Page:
While none of that helps the non-commercial private vessel sailor immediately, eradicatinig the cockroaches, er pirates, eventually solves the problem for everyone.
    Bob Owens @ Bearing Arms (paraphrased): "These people aren't against violence; they're very much in favor of violence. They're against armed resistance."

  18. #18
    Regular Member
    Join Date
    Oct 2006
    Location
    Lynnwood, WA, ,
    Posts
    1,487

    Post imported post

    sv_libertarian wrote:
    I'm guessing there are very few cruising sailors present in this discussion. In my humble cruising sailor opinion, the ridiculous notions of hand cranked guns, or deck mount semi autos are not practical, or even legal in many places. You just can't sail up to Trinidad with a deck mount gun, or even a gun. You have to consider the legal issues of the host country you are in. Also, you have to consider reaction time. Who here, irregardless of the number of guns onboard their boat can successfully fend off an armed group that is swarming on you. Many yacht invasions happen while the owner is sleeping. It's 3 am and pirates are on your boat pointing a gun down your companionway. What do you do? I don't think any of us here are Dirk Pitt, able to fight off a dozen well armed bad guys, get the girl, save the world, etc....

    I'm open for real world anti piracy solutions for the cruising sailor, or better still cruising solo sailor. I haven't heard anything though. If anyone cares to contribute to the S/V Libertarian deck mounted semi auto M2 fund though, I'll listen. :P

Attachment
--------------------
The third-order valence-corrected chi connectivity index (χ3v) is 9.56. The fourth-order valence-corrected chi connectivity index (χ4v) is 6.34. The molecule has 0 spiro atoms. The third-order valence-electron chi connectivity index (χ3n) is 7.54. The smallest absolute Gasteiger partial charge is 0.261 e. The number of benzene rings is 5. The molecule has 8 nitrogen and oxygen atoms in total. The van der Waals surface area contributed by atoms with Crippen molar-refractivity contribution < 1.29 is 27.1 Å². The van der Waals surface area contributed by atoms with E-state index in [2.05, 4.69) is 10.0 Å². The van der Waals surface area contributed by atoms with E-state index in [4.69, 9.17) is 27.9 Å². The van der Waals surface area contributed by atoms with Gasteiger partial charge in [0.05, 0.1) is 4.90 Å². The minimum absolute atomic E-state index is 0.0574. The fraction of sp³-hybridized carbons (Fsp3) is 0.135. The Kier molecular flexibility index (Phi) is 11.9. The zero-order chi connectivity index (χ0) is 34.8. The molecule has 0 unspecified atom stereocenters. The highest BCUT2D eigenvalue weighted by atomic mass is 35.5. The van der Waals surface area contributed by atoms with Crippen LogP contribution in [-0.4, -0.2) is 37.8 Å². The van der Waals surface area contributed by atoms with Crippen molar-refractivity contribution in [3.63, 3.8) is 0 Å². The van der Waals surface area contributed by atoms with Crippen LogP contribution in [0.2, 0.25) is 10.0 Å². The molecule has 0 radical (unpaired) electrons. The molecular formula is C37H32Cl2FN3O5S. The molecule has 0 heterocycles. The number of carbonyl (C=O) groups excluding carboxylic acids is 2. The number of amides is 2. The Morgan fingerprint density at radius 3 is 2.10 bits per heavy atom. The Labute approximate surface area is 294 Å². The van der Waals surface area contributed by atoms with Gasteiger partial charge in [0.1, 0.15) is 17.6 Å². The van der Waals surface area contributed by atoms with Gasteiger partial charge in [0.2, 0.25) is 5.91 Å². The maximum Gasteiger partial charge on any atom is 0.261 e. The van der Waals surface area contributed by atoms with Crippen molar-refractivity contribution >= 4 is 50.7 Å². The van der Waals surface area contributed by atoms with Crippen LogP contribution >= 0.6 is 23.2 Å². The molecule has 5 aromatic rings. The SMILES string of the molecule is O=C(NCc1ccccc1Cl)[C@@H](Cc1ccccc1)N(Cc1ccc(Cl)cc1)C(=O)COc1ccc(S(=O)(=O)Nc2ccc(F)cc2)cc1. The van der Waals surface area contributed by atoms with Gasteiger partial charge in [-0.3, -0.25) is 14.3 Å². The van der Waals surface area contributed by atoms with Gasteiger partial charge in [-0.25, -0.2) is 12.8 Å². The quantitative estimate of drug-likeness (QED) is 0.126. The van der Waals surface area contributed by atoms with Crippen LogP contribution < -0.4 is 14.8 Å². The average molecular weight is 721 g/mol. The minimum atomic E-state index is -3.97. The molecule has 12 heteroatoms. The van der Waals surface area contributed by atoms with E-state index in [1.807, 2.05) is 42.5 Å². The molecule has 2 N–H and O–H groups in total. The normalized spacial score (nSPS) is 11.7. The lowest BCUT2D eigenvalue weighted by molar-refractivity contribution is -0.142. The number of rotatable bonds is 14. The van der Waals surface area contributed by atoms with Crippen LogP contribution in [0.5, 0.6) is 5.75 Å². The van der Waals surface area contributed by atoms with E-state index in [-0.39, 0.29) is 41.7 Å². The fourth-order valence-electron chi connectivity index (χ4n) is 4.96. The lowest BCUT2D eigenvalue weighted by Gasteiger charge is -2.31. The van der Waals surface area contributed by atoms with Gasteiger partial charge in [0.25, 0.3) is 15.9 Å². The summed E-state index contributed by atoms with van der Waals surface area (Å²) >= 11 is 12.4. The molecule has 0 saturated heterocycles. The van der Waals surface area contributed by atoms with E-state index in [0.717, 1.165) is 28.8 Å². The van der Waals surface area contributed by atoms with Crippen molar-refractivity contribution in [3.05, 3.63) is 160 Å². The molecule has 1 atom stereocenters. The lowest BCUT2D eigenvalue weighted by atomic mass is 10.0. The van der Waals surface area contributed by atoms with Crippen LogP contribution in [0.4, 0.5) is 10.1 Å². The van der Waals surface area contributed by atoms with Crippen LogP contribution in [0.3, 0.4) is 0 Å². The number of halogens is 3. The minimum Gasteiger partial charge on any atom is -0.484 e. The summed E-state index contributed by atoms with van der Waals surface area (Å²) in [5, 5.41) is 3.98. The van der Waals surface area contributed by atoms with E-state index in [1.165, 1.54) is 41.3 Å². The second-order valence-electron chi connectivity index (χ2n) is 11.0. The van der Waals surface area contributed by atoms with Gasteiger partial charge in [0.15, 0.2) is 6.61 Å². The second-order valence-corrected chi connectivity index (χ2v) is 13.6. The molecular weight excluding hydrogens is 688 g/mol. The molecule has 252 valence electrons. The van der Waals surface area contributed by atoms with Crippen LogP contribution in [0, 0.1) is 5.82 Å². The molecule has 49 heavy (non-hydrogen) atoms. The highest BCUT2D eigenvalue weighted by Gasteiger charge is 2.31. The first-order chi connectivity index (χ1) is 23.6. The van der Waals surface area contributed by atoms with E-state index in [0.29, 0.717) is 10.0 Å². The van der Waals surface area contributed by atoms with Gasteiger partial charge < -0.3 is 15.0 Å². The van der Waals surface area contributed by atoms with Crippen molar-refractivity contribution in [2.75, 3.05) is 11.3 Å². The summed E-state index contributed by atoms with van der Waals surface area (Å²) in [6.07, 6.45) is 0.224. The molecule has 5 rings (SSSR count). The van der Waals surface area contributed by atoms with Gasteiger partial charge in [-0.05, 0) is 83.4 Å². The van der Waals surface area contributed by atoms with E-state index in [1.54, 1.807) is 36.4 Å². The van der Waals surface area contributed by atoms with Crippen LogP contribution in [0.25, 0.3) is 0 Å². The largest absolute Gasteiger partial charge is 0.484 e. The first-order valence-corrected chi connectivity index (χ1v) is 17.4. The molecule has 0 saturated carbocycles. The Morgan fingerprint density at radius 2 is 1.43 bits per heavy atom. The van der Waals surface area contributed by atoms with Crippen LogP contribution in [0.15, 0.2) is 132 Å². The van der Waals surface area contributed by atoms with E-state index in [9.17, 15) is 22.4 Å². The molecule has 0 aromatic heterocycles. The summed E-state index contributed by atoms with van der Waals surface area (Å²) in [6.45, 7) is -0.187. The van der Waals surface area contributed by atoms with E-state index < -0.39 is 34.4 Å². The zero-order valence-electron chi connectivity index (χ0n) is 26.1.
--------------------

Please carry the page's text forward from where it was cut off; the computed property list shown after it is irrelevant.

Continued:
Obviously, I was kidding about the crank operated machine gun, but I think you knew that anyway :P

    As for a real world solution, the government needs to take piracy seriously and dedicateda military response to it. Otherwise, the only real solution is vigilante-ism. I don't know how realistic of an idea that is either, but I'm sure that if a sudden surge of civilian pirate hunting were to make the news, the government would start taking piracy more seriously. The government hates it when civilians do their job for them.

  19. #19
    Regular Member
    Join Date
    Oct 2006
    Location
    4 hours south of HankT, ,
    Posts
    5,121

    Post imported post

    U.S. Constitution Article I Section 8

    The congress shall have the power...

    To declare War, grant Letters of Marque and Reprisal, and make Rules concerning Captures on Land and Water;
    The solution.



  20. #20
    Founder's Club Member Jim675's Avatar
    Join Date
    Dec 2007
    Location
    Bellevue, Washington, USA
    Posts
    1,037

    Post imported post

    sv_libertarian wrote:
    I'm open for real world anti piracy solutions for the cruising sailor, or better still cruising solo sailor. I haven't heard anything though.
    Submerge

    http://gizmodo.com/gadgets/gadgets/d...eet-201283.php



  21. #21
    Regular Member
    Join Date
    Feb 2007
    Location
    USA
    Posts
    7,607

    Post imported post

    I know that if I had a shipI would have mega weapons secured on board. Any pirates would be greeted accordingly.